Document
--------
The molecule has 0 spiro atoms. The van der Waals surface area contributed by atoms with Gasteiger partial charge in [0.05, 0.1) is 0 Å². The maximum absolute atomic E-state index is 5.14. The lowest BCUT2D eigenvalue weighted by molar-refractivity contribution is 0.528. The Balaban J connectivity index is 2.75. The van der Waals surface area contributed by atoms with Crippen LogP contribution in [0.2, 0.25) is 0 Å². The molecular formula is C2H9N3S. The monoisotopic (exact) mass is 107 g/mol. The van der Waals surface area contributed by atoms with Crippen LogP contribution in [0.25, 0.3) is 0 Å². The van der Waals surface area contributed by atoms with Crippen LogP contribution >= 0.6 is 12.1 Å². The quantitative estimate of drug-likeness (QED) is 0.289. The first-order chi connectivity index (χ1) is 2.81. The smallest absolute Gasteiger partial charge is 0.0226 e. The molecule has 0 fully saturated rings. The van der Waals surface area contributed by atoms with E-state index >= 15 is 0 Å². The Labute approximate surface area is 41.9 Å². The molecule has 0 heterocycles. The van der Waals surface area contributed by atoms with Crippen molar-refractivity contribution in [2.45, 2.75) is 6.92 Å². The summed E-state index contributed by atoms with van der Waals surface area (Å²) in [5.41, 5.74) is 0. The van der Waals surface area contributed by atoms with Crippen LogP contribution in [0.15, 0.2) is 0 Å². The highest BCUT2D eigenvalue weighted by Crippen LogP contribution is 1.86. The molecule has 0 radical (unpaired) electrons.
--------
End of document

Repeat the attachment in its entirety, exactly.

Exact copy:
The molecule has 0 spiro atoms. The van der Waals surface area contributed by atoms with Gasteiger partial charge in [0.05, 0.1) is 0 Å². The maximum absolute atomic E-state index is 5.14. The lowest BCUT2D eigenvalue weighted by molar-refractivity contribution is 0.528. The Balaban J connectivity index is 2.75. The van der Waals surface area contributed by atoms with Crippen LogP contribution in [0.2, 0.25) is 0 Å². The molecular formula is C2H9N3S. The monoisotopic (exact) mass is 107 g/mol. The van der Waals surface area contributed by atoms with Crippen LogP contribution in [0.25, 0.3) is 0 Å². The van der Waals surface area contributed by atoms with Crippen LogP contribution >= 0.6 is 12.1 Å². The quantitative estimate of drug-likeness (QED) is 0.289. The first-order chi connectivity index (χ1) is 2.81. The smallest absolute Gasteiger partial charge is 0.0226 e. The molecule has 0 fully saturated rings. The van der Waals surface area contributed by atoms with E-state index >= 15 is 0 Å². The Labute approximate surface area is 41.9 Å². The molecule has 0 heterocycles. The van der Waals surface area contributed by atoms with Crippen molar-refractivity contribution in [2.45, 2.75) is 6.92 Å². The summed E-state index contributed by atoms with van der Waals surface area (Å²) in [5.41, 5.74) is 0. The van der Waals surface area contributed by atoms with Crippen LogP contribution in [0.15, 0.2) is 0 Å². The highest BCUT2D eigenvalue weighted by Crippen LogP contribution is 1.86. The molecule has 0 radical (unpaired) electrons.